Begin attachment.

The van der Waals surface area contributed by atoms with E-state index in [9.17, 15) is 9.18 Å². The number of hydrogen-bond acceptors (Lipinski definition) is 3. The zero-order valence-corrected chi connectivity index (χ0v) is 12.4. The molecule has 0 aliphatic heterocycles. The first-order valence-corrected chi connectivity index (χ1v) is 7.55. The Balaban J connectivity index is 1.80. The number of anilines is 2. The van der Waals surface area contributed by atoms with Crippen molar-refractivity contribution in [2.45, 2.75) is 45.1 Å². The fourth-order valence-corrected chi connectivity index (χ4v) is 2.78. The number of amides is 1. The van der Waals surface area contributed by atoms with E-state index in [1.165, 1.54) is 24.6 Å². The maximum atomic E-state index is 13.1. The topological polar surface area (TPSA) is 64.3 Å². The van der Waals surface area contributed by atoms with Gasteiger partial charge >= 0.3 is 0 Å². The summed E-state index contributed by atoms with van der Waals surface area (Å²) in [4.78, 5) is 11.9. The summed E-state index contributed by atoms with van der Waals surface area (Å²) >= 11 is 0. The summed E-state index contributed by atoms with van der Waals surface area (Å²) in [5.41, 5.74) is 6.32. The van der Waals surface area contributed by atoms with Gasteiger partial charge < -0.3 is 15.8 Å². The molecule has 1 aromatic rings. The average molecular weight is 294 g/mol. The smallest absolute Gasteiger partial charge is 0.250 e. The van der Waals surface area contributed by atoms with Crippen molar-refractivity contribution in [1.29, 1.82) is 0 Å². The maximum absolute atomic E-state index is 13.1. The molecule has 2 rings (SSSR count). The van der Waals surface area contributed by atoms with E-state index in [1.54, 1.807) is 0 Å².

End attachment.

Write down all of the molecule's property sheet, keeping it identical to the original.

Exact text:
The van der Waals surface area contributed by atoms with E-state index in [9.17, 15) is 9.18 Å². The number of hydrogen-bond acceptors (Lipinski definition) is 3. The zero-order valence-corrected chi connectivity index (χ0v) is 12.4. The molecule has 0 aliphatic heterocycles. The first-order valence-corrected chi connectivity index (χ1v) is 7.55. The Balaban J connectivity index is 1.80. The number of anilines is 2. The van der Waals surface area contributed by atoms with Crippen molar-refractivity contribution in [2.45, 2.75) is 45.1 Å². The fourth-order valence-corrected chi connectivity index (χ4v) is 2.78. The number of amides is 1. The van der Waals surface area contributed by atoms with E-state index in [1.165, 1.54) is 24.6 Å². The maximum atomic E-state index is 13.1. The topological polar surface area (TPSA) is 64.3 Å². The van der Waals surface area contributed by atoms with Gasteiger partial charge >= 0.3 is 0 Å². The summed E-state index contributed by atoms with van der Waals surface area (Å²) in [4.78, 5) is 11.9. The summed E-state index contributed by atoms with van der Waals surface area (Å²) >= 11 is 0. The summed E-state index contributed by atoms with van der Waals surface area (Å²) in [5.41, 5.74) is 6.32. The van der Waals surface area contributed by atoms with Gasteiger partial charge < -0.3 is 15.8 Å². The molecule has 1 aromatic rings. The average molecular weight is 294 g/mol. The smallest absolute Gasteiger partial charge is 0.250 e. The van der Waals surface area contributed by atoms with Crippen molar-refractivity contribution in [1.29, 1.82) is 0 Å². The maximum absolute atomic E-state index is 13.1. The molecule has 2 rings (SSSR count). The van der Waals surface area contributed by atoms with E-state index in [1.54, 1.807) is 0 Å².